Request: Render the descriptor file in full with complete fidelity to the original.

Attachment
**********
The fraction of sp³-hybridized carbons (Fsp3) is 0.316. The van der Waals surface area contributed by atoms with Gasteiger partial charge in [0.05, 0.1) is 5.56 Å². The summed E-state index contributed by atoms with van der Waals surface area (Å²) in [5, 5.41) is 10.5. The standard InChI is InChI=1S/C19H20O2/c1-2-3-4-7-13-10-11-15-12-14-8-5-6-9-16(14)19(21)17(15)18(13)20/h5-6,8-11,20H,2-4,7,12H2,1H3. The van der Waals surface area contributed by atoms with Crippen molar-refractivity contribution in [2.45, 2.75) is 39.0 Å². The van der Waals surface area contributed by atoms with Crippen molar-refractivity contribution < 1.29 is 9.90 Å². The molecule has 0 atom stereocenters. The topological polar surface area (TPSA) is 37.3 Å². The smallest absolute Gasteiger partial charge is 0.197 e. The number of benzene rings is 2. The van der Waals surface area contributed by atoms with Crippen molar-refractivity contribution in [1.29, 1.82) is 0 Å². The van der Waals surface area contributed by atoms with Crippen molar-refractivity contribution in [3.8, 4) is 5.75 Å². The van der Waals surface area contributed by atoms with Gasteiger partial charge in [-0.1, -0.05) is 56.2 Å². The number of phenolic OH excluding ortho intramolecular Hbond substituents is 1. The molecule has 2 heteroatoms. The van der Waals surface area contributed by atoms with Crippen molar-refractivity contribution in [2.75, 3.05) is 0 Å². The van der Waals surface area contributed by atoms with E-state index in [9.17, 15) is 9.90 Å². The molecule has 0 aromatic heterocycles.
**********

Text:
The fraction of sp³-hybridized carbons (Fsp3) is 0.316. The van der Waals surface area contributed by atoms with Gasteiger partial charge in [0.05, 0.1) is 5.56 Å². The summed E-state index contributed by atoms with van der Waals surface area (Å²) in [5, 5.41) is 10.5. The standard InChI is InChI=1S/C19H20O2/c1-2-3-4-7-13-10-11-15-12-14-8-5-6-9-16(14)19(21)17(15)18(13)20/h5-6,8-11,20H,2-4,7,12H2,1H3. The van der Waals surface area contributed by atoms with Crippen molar-refractivity contribution in [2.45, 2.75) is 39.0 Å². The van der Waals surface area contributed by atoms with Crippen molar-refractivity contribution < 1.29 is 9.90 Å². The molecule has 0 atom stereocenters. The topological polar surface area (TPSA) is 37.3 Å². The smallest absolute Gasteiger partial charge is 0.197 e. The number of benzene rings is 2. The van der Waals surface area contributed by atoms with Crippen molar-refractivity contribution in [1.29, 1.82) is 0 Å². The van der Waals surface area contributed by atoms with Crippen molar-refractivity contribution in [3.8, 4) is 5.75 Å². The van der Waals surface area contributed by atoms with Gasteiger partial charge in [-0.1, -0.05) is 56.2 Å². The number of phenolic OH excluding ortho intramolecular Hbond substituents is 1. The molecule has 2 heteroatoms. The van der Waals surface area contributed by atoms with Crippen molar-refractivity contribution in [2.75, 3.05) is 0 Å². The van der Waals surface area contributed by atoms with E-state index in [9.17, 15) is 9.90 Å². The molecule has 0 aromatic heterocycles.